How to Prevent Dog Eye Stains

Easy
10 - 15 Minute
1 Day

Introduction

There is nothing more beautiful than a well-groomed pup with white hair, that is unless your pup happens to have stains underneath his eyes. In some cases, these stains can be the result of certain health issues, caused by nutritional issues, or the result of breeding that has occurred over countless generations. The good news is that in most instances, there is a way to prevent these unsightly stains from appearing. With the right care, most of these stains can be removed. Be sure to consult your veterinarian to rule out any medical causes before you attempt any preventative measures. 

Dog's Perspective

Your pup's tears are his eye's natural response to some form of irritant and are attempting to wash whatever irritant is bothering them. When excessive tearing, known as epiphora, reaches the point at which it has become chronic, this excessive quantity of tears can become a breeding ground for a variety of bacteria and yeast, which only serve to make the problem worse. In time, a red stain caused by a pigment called porphyrin begins to form under his eyes. 

The Understanding Tear Stains Method

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Step
1
Start at the vet's office
The first part of gaining control over your pup's tears is to take your pup in to see his vet. There are several medical conditions that can lead to this problem. Once these have been ruled out, you can continue on with other methods of stain removal and prevention.
Step
2
Examine the tear ducts
Your pup's eyes produce tears in order to keep the surface of his eyes properly moistened and wash away dust and debris. The tears should drain away via the tear ducts, but when they become blocked, your vet may need to remove the blockage.
Step
3
Look for narrowing of the ducts
It is also possible for your pup's tear ducts to become narrower due to an infection that may require antibiotics to reduce the infection and allow the tear ducts to return to their proper size. Bear in mind that the narrowing may be possible due to the breed of your dog or the actual condition causing this problem.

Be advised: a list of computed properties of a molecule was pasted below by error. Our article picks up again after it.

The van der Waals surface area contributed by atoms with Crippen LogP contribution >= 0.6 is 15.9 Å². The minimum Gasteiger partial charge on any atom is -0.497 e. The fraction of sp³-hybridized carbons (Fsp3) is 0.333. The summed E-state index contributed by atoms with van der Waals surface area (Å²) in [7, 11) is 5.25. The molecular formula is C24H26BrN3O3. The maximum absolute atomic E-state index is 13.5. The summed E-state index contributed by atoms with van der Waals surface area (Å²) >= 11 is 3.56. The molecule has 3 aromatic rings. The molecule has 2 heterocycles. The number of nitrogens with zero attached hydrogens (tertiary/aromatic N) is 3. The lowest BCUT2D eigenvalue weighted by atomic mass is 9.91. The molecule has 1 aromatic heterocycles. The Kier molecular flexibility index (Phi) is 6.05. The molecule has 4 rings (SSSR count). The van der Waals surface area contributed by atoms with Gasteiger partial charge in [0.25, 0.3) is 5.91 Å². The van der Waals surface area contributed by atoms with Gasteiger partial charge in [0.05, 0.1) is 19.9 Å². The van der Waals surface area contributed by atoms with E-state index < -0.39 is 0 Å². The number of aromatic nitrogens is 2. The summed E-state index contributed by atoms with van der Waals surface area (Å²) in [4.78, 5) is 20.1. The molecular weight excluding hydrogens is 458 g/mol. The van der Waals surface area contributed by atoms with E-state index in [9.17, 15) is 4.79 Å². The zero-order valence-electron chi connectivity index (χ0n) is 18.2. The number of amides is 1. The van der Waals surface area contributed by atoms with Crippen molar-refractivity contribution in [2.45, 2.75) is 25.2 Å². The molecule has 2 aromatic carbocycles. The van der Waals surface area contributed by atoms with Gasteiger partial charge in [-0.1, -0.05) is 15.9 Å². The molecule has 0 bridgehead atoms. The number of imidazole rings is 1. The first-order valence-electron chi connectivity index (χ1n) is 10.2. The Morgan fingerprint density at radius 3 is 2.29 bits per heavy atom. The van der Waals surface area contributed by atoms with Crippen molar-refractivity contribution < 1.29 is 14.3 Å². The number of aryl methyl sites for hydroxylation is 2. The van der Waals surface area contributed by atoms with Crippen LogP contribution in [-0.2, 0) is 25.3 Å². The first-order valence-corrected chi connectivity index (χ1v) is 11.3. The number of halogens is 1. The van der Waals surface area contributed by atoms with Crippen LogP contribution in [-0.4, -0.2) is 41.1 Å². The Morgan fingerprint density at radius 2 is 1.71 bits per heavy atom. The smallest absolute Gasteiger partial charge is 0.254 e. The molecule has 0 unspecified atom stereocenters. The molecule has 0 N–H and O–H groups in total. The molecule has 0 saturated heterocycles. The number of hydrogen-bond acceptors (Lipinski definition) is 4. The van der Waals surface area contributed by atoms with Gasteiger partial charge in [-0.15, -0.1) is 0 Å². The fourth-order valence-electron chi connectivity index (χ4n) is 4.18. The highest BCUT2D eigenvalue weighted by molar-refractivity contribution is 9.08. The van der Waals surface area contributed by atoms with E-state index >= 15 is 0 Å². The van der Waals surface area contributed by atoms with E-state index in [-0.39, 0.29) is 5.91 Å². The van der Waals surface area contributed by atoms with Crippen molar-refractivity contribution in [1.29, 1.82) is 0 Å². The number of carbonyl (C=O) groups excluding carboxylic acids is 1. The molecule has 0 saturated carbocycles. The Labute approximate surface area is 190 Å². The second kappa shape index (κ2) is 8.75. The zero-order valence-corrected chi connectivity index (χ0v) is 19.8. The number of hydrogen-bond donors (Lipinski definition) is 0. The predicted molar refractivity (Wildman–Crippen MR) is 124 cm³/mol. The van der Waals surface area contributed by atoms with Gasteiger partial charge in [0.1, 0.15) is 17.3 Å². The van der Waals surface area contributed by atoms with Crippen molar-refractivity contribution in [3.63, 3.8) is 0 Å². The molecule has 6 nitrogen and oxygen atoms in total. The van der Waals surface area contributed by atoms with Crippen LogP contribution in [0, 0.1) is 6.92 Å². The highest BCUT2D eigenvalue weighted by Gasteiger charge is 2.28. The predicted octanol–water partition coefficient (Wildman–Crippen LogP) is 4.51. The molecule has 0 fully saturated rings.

Step
4
Flush his eyes
If your pup has narrow tear ducts (common in breeds such as Bichon Frises, Chihuahuas, and poodles), your vet may be able to spread them out with a saline flush, but this may not help. Your vet is the only one who can tell you whether stretching the tear ducts is a good idea or not.
Step
5
Keep his eyes clean
Finally, there are medicated pads you can buy from your vet or local pet supply store that can be used to wipe your pup's eyes every two or three hours or as needed to keep the stains from building up. Your vet can also advise you on their proper use, be sure to follow his instructions very carefully to avoid problems.
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The Reduction Method

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Step
1
Keep his eyes wiped regularly
One of the most important things you can do to help reduce or eliminate the stains under your pup's eyes is to keep them wiped clean on a regular basis. You can do this with either vet prescribed medications or over the counter products.
Step
2
Use a cotton swab
Often, you can remove large amounts of crust using your fingers, but one the crust has dried completely you may need to use a cotton ball that has been soaked in water that has been boiled and then cooled. Do not use straight tap or bottled water as it may contain parasites, viruses, and chemicals that can cause significant injury to your pup's eyes and sight.
Step
3
Soak the crustiness
Use the cotton ball to soak the dry, crusty buildup in the corner of his eyes until you can easily remove it using your fingers. You need to be very gentle and keep the cotton out of your pup's eyes to avoid damage.
Step
4
Be careful with using over-the-counter cleaning products
If you are going to use an over the counter cleaning product, be sure to read the warning labels and follow the instructions very carefully. Some of these products contain chemicals that may cause damage to your pup's eyes or the skin surrounding them.
Step
5
Never use peroxide
You should never use hydrogen peroxide clean the area around your dog's eyes as it can cause serious damage to his sight. If you cannot get the stain cleaner to remove the stains and keep them at bay, be sure to take your pup in to see his vet to rule out any medical conditions. Only once this is done should you attempt to the area around his eyes.
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Caution & Considerations

  • First and foremost, be sure to have your vet take a good look at your pup's eyes to ensure there isn't a medical cause of his excessive tears.
  • Have your vet check for conjunctivitis, glaucoma, and uveitis.
  • Follow any treatments your vet recommends very carefully to avoid any risk of injury to your pup's eyes.
  • Keep the fur around his eyes trimmed back to reduce the risk or irritation that can lead to excessive tearing.
  • If your dog keeps scratching and pawing at his eyes, you may need to use an Elizabethan collar (aka the "cone of shame") to prevent him from scratching his eyes and damaging them.
  • Be very careful with any cleaning products you choose as many contain chemicals that can damage your pup's eyes.
  • For the best results, use cleaning supplies obtained from your vet and follow his instructions very carefully. 

Conclusion

While the staining itself is not likely to cause your pup any lasting problems, it can be a symptom of a serious medical condition. Be sure you take your pup into the vet's for a complete checkup before you embark on any course of treatment to rule out any underlying medical causes. Beyond this, make sure you keep your pup's eyes clean using a warm washcloth or cotton ball soaked in cooled water that has been boiled. 

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